Meetings are normally held the first Wednesday of each month at 7:00 pm at the Rollin Township Hall, 730 Manitou Road, Manitou Beach, Mi.
Showing posts 1 - 4 of 8. View more »
Weed Control Equipment
Thoughts from Joel - Fall Leaf Raking
I recently read the procedures on monitoring dissolved oxygen which is part of our lake testing program. Coincidentally, I also ventured through the canal from Round Lake to take a tour on Devil's Lake. I noticed a lot of leaves on the bottom of the canal, and we regularly find leaves on the anchor as we test in the deep part of the lake. These two things combined prompt me to write a small piece on lake health as it relates to leaf raking in the fall. Dissolved oxygen in the water is very important to the lake and is affected by a number of things. Photosynthesis from plant life increased the oxygen along with atmospheric replenishment. As water temperature increased the amount of atmospheric oxygen that can be dissolved in water decreases. Obviously, these are things that we can't control. There is another piece that we can at least help with. Organic matter (leaves, clippings, branches, etc.) that lay on the bottom of the lake use dissolved oxygen in the decaying process. With that in mind, I encourage everyone to rake leaves and keep them out of the water as best they can. Obviously, many will blow into the water directly from the trees, or from the ground before we can rake them, but please do not pile them, burn them on the beach or rake them into the water.
What is the Best Lawn Fertilizer?
In an effort to protect water quality in the area we are asking all residents to consider using no-phosphorous lawn fertilizer. It is estimated that just one pound of phosphorous in the water will produce 500 pounds of blue-green algae. Much of the phosphorus you apply actually runs off the lawn before penetrating the soil. That means that it gets into the lakes and streams contributing to the glue-green algae bloom and the growth of other aquatic plants. Blue-green algae not only stinks but can be toxic to animals and children. When the algae bloom decays, it reduces the oxygen in the water and can cause fish kills. Phosphorus run-off from feed lots, agricultural land and lawns is the main contributor to phosphorus in lakes. The best time to fertilize is May and early June (now). Your lawn does not need phosphorus! Unless you have a newly seeded lawn most soil provides all the phosphorus your established lawn needs.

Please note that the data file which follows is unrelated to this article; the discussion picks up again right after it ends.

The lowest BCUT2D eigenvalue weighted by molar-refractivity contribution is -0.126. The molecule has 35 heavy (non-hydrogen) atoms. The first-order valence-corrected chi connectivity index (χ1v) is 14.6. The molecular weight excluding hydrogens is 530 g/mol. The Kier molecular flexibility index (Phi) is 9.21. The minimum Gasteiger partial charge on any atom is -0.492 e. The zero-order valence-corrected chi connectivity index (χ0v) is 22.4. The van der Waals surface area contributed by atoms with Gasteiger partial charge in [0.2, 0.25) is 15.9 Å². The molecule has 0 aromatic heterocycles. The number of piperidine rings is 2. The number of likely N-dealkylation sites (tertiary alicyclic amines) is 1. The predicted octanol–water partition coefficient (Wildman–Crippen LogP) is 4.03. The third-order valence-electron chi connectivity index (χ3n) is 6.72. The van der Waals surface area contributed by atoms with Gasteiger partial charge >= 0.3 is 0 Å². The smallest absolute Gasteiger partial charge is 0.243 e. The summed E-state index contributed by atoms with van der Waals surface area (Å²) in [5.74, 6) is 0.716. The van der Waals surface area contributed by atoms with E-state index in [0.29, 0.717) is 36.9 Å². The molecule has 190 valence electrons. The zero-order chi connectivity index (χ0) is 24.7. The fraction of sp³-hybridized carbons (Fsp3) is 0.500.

Attention Round Lake Residents and Fishermen!
The DNR has set up fishnets in Round Lake as of 5/11/2015.
These will be used to count certain types of fish in the lake, primarily panfish. Along with the count some of the fish may be tagged for further education. This will require the cooperation of fishermen who catch a fish with a tag. Instructions are on the tag as to what to do. Please do not boat near the nets for the duration that they are there.
Looking For Some Pictures
Thanks to one of our members for pointing out this interesting article just in time for summer:
By Holland Sentinel, March 18. 2015 12:00PM
State View: How your body wash hurts the Great Lakes
Microbeads, tiny plastic particles, often less than a millimeter in size, are packed into personal hygiene products. Being so tiny, they pass through wastewater treatment systems and end up in rivers, lakes and oceans. Read More...
From the AP John Flesher August 28th, 2014:
“Inadequate regulation of the bait-fish trade and carelessness on the part of anglers may be allowing invasive species – including the feared Asian carp – to reach Great Lakes and inland waterways, according to a scientific paper.”
There is more to this story (Click to read entire article...), but it ultimately comes down to “what can we do?” The answer is …DON’T DUMP LEFTOVER BAIT INTO THE LAKE!!! The LPL has been putting reminders on windshields of cars parked at the public ramp, and plans to post this reminder there for all to see.
Join the Lakes Preservation League!
The lakes are here for all of us to enjoy...but without an organization
committed to lake preservation and improvement, they may not be here for our children.
The quality of life that we have grown accustomed to cannot be taken for granted. Many changes take place that affect our lake environment positively or negatively. We all need an organization that will try to make sure that changes are changes for the better.
Yearly dues are $25.00 (January 1st though December 31st).
Along with your membership you will receive our monthly newsletter, The Preserver, as well as a subscription to The Michigan Riparian which is published quarterly.
Click Here! to print a membership application form.
Remember the Lakes Preservation League is a non-profit organization. Your dues are tax deductible. For further information contact Margaret Brighton, Membership Chairman, 517 547-7267.